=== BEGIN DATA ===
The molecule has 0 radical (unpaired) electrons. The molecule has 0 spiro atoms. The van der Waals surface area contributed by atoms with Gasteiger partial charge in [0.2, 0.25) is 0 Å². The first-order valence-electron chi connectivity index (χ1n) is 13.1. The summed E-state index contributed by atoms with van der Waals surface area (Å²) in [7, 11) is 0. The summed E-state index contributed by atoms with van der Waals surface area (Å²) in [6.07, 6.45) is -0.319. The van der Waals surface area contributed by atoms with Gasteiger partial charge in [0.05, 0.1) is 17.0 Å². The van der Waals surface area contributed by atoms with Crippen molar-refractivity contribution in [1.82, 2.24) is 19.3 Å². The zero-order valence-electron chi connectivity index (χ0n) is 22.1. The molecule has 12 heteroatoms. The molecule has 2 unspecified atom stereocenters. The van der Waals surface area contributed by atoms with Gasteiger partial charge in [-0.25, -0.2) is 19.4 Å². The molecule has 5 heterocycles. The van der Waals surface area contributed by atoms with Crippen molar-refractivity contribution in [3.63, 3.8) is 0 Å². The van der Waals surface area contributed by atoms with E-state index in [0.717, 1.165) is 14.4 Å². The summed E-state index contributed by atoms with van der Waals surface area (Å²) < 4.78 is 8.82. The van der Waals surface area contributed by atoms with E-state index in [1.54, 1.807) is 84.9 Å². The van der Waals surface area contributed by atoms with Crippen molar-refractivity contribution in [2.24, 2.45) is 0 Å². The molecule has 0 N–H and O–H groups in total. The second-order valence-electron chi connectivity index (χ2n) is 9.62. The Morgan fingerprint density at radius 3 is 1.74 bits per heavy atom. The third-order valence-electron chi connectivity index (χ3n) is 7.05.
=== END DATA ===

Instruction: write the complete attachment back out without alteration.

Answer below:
The molecule has 0 radical (unpaired) electrons. The molecule has 0 spiro atoms. The van der Waals surface area contributed by atoms with Gasteiger partial charge in [0.2, 0.25) is 0 Å². The first-order valence-electron chi connectivity index (χ1n) is 13.1. The summed E-state index contributed by atoms with van der Waals surface area (Å²) in [7, 11) is 0. The summed E-state index contributed by atoms with van der Waals surface area (Å²) in [6.07, 6.45) is -0.319. The van der Waals surface area contributed by atoms with Gasteiger partial charge in [0.05, 0.1) is 17.0 Å². The van der Waals surface area contributed by atoms with Crippen molar-refractivity contribution in [1.82, 2.24) is 19.3 Å². The zero-order valence-electron chi connectivity index (χ0n) is 22.1. The molecule has 12 heteroatoms. The molecule has 2 unspecified atom stereocenters. The van der Waals surface area contributed by atoms with Gasteiger partial charge in [-0.25, -0.2) is 19.4 Å². The molecule has 5 heterocycles. The van der Waals surface area contributed by atoms with Crippen molar-refractivity contribution in [3.63, 3.8) is 0 Å². The van der Waals surface area contributed by atoms with E-state index in [0.717, 1.165) is 14.4 Å². The summed E-state index contributed by atoms with van der Waals surface area (Å²) < 4.78 is 8.82. The van der Waals surface area contributed by atoms with E-state index in [1.54, 1.807) is 84.9 Å². The van der Waals surface area contributed by atoms with Crippen molar-refractivity contribution in [2.24, 2.45) is 0 Å². The molecule has 0 N–H and O–H groups in total. The second-order valence-electron chi connectivity index (χ2n) is 9.62. The Morgan fingerprint density at radius 3 is 1.74 bits per heavy atom. The third-order valence-electron chi connectivity index (χ3n) is 7.05.